September 21, 2017
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Tamarind’s Sweet and Sour Two-Step

Tamarind is highly versatile and used throughout the world. But seriously, how do you cook with it?

Even though you will find tamarind in recipes originating in five of the seven continents of the world (Asia, Africa, Europe, North America, and South America), it is still a head-scratcher in the United States—a rare and oftentimes puzzling ingredient that is confined to the realm of Southeast Asian and Mexican cooking only. But truth be told, tamarind is far more common than you might imagine. For one, it’s lingering in your refrigerator in a bottle of Worcestershire sauce. Perhaps it’s the look of the fruit that’s to blame: a brown, brittle pod that resembles a long bean encasing a soft, sticky, toffee-colored pulp. Or the fact that tamarind is sold in many forms: a dark black liquid concentrate; blocks of cleaned pulp labeled simply “dry” and “wet.” With all these different forms of the same fruit, it’s no wonder there’s a cloud of mystery surrounding this ingredient.

In Asian cooking, tamarind is treated just like lemons are in Western cuisine—for its ability to introduce a sour taste to food. In some African countries, tamarind pulp is added to cereal at breakfast. In India, the leaves are used as a flavoring agent in dals; the fruit is added to stews and curries, as well as certain herb condiments, in South Asian cuisine. Meanwhile, in Mexican cuisine, you’ll see it in used in sweetened drinks, desserts, and meat marinades. Besides the fruit, the seeds are softened by roasting them and are either eaten whole or ground to a powder.

So where and how to buy tamarind? As mentioned, this can be a little tricky. Most Indian, Middle Eastern, and Mexican grocery stores will carry tamarind as the whole fruit, in blocks, a paste, or as a concentrate. I recommend skipping the concentrates, as they don’t taste as good and usually have a molasses-like flavor. The blocks come in two forms, a dried version and a wet version, and they only need to be soaked in hot water for a short while to soften the pulp before they can be extracted and then strained through a fine-mesh sieve to remove any fibrous materials and seeds.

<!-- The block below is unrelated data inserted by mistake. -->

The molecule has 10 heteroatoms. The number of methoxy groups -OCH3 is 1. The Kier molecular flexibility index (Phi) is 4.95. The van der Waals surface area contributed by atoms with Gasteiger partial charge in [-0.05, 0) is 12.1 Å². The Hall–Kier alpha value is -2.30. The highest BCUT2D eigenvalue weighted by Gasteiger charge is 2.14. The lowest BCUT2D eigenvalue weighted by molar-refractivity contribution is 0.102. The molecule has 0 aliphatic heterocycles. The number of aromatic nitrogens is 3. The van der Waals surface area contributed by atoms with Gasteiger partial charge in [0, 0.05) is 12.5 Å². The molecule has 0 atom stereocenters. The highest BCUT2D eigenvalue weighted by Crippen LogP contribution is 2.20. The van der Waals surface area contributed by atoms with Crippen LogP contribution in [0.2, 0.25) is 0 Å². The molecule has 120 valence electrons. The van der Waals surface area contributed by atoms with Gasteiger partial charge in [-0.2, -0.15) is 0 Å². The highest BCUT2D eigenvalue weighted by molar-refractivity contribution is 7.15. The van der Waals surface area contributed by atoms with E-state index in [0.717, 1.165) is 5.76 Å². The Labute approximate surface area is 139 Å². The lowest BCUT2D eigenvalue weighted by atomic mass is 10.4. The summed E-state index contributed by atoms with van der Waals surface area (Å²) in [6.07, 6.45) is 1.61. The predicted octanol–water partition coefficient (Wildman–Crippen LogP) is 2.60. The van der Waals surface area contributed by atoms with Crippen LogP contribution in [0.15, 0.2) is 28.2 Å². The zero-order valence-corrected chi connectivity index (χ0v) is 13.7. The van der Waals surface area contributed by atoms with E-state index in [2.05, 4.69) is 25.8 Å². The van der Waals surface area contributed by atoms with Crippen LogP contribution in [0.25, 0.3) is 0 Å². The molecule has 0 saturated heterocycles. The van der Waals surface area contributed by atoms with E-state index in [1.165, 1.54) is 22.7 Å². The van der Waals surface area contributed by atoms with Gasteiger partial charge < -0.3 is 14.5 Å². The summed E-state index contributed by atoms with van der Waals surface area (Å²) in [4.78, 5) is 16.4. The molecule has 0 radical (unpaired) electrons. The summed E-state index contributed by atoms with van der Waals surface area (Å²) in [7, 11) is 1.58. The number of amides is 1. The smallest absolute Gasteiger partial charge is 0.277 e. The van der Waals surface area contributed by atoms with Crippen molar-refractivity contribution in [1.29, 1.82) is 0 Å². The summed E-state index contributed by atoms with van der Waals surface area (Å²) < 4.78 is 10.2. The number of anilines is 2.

The extracted pulp can be stored in the refrigerator in an airtight container for up to a week. The paste is a convenient option because the pulp is already extracted for you and you can scoop out as much as you need. You’ll also notice a few brands labeling their tamarind a “Mexican sweet variety” or an “Asian sour variety”—there’s a simple explanation for this, and it refers to the stage at which the fruit was picked from the tree. The fruit gets sweeter and less sour as it ages on the tree.

The sweet and sour taste of tamarind makes it a highly versatile ingredient for use in both savory and sweet recipes. Tamarind pairs well with spicy and hot flavors and earthy sweeteners like brown sugar, Muscovado, jaggery, honey, and maple syrup.


  • Tamarind Glaze
  • 1 cup packed tamarind
  • 1½ cups boiling water
  • 3 tablespoons unsalted butter
  • 1 teaspoon ground ginger
  • 1 teaspoon garlic powder
  • 1 teaspoon ground cumin
  • 1 teaspoon ground coriander
  • ½ teaspoon chipotle
  • ½ teaspoon ground black pepper
  • ¼ cup packed brown sugar
  • ¼ cup apple cider vinegar
  • Kosher salt